Research from investment management company Eaton Vance confirms previous studies showing that gender diversity at the senior levels can make a financially material difference to the success of a company.
In a research paper titled, “Evaluating the financial materiality of gender diversity factors”, Yijia Chen – an ESG quantitative research analyst from Eaton Vance affiliate, Calvert Research and Management – explored the financial materiality of five distinct gender-diversity factors with relatively good data coverage.
Those factors were: number of female board members, percentage of female board members, number of women in board leadership roles, number of women named executive officers and TruValue circumstantial score related to diversity and inclusion news/issues.
On the question of whether or not gender-diverse boards and executive teams really make a financially material difference to companies and capital markets, Ms Chen said: “While numerous studies in recent years point to ‘yes’, we decided to put these theories to the test, using rigorous quantitative factors.”
“Some studies we examined showed that a more gender-diverse executive team has a stronger impact on company performance than the gender of the CEO. Other studies linked diverse boards and executive teams to better risk management and, in some cases, improved performance results.”
The research found, she noted, that gender-diversity factors show strong efficacy in equity returns for both US and international markets.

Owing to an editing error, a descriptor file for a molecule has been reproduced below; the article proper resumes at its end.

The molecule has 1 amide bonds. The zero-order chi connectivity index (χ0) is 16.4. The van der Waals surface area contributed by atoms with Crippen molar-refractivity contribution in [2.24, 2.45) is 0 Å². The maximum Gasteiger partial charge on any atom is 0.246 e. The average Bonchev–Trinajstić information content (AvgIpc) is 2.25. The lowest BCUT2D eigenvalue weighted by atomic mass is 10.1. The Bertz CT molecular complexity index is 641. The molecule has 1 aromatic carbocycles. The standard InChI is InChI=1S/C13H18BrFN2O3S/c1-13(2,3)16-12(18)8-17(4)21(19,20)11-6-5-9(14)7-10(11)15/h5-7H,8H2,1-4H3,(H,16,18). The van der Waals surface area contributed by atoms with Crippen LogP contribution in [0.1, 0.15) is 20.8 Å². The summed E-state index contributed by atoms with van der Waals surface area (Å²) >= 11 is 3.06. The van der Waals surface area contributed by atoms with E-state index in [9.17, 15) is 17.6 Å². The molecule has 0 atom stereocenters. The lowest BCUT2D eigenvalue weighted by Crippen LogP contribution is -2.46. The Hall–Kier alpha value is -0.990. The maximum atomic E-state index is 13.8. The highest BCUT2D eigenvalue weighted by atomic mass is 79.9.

“More specifically, for US large-cap companies, the TruValue circumstantial score related to gender and inclusiveness news/issues was the major driver of superior equity performance. For US small-cap companies and non-US markets, board-level gender diversity was the driving performance factor.”
Across all sectors, Ms Chen continued, “the average number of women in board leadership roles and women NEOs is less than one, which implies that most companies do not put any women in the three-to-five most important company roles, while women's voices are starting to be heard on corporate boards, their opinions are not as influential in leadership teams.”
On the whole, she concluded, the research confirms the findings of prior studies citing the impact of gender diversity on corporate financial performance.
“The research showed that gender diversity can have a significant impact on equity returns. The circumstantial score related to gender and inclusiveness news/issues is one of the major drivers of equity performance for US large-cap companies, while board-level gender diversity helped drive results for US small-cap companies and non-US markets,” she posited.